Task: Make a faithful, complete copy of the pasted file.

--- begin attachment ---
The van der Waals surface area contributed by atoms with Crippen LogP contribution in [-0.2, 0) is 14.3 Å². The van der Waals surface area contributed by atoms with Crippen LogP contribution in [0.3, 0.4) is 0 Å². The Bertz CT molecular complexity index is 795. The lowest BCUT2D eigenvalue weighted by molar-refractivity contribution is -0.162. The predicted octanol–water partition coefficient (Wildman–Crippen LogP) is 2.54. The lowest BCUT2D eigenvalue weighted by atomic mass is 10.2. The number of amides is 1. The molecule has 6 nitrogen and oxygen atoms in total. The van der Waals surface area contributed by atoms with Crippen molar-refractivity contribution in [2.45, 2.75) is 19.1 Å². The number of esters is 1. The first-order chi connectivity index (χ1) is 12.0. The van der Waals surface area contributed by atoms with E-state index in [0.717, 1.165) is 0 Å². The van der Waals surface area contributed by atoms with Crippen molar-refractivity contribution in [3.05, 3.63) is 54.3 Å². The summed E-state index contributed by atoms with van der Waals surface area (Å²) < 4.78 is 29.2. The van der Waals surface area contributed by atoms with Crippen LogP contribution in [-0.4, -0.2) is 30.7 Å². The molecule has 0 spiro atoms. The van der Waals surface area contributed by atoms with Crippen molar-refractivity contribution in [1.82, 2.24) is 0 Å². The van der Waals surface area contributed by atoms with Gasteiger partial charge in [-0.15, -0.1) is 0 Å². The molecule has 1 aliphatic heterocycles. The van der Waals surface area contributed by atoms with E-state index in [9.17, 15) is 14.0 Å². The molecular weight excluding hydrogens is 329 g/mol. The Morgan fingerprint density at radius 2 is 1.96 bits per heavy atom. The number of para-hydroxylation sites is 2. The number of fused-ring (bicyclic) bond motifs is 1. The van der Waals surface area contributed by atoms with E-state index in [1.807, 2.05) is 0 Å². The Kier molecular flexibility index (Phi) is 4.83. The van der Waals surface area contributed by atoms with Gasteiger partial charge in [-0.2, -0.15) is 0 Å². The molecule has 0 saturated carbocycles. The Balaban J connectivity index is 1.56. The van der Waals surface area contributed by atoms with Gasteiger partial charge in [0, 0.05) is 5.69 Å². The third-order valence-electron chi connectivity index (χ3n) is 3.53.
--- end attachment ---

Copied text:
The van der Waals surface area contributed by atoms with Crippen LogP contribution in [-0.2, 0) is 14.3 Å². The van der Waals surface area contributed by atoms with Crippen LogP contribution in [0.3, 0.4) is 0 Å². The Bertz CT molecular complexity index is 795. The lowest BCUT2D eigenvalue weighted by molar-refractivity contribution is -0.162. The predicted octanol–water partition coefficient (Wildman–Crippen LogP) is 2.54. The lowest BCUT2D eigenvalue weighted by atomic mass is 10.2. The number of amides is 1. The molecule has 6 nitrogen and oxygen atoms in total. The van der Waals surface area contributed by atoms with Crippen molar-refractivity contribution in [2.45, 2.75) is 19.1 Å². The number of esters is 1. The first-order chi connectivity index (χ1) is 12.0. The van der Waals surface area contributed by atoms with E-state index in [0.717, 1.165) is 0 Å². The van der Waals surface area contributed by atoms with Crippen molar-refractivity contribution in [3.05, 3.63) is 54.3 Å². The summed E-state index contributed by atoms with van der Waals surface area (Å²) < 4.78 is 29.2. The van der Waals surface area contributed by atoms with Crippen LogP contribution in [-0.4, -0.2) is 30.7 Å². The molecule has 0 spiro atoms. The van der Waals surface area contributed by atoms with Crippen molar-refractivity contribution in [1.82, 2.24) is 0 Å². The van der Waals surface area contributed by atoms with Gasteiger partial charge in [-0.15, -0.1) is 0 Å². The molecule has 1 aliphatic heterocycles. The van der Waals surface area contributed by atoms with E-state index in [9.17, 15) is 14.0 Å². The molecular weight excluding hydrogens is 329 g/mol. The Morgan fingerprint density at radius 2 is 1.96 bits per heavy atom. The number of para-hydroxylation sites is 2. The number of fused-ring (bicyclic) bond motifs is 1. The van der Waals surface area contributed by atoms with E-state index in [1.807, 2.05) is 0 Å². The Kier molecular flexibility index (Phi) is 4.83. The van der Waals surface area contributed by atoms with Gasteiger partial charge in [-0.2, -0.15) is 0 Å². The molecule has 0 saturated carbocycles. The Balaban J connectivity index is 1.56. The van der Waals surface area contributed by atoms with Gasteiger partial charge in [0, 0.05) is 5.69 Å². The third-order valence-electron chi connectivity index (χ3n) is 3.53.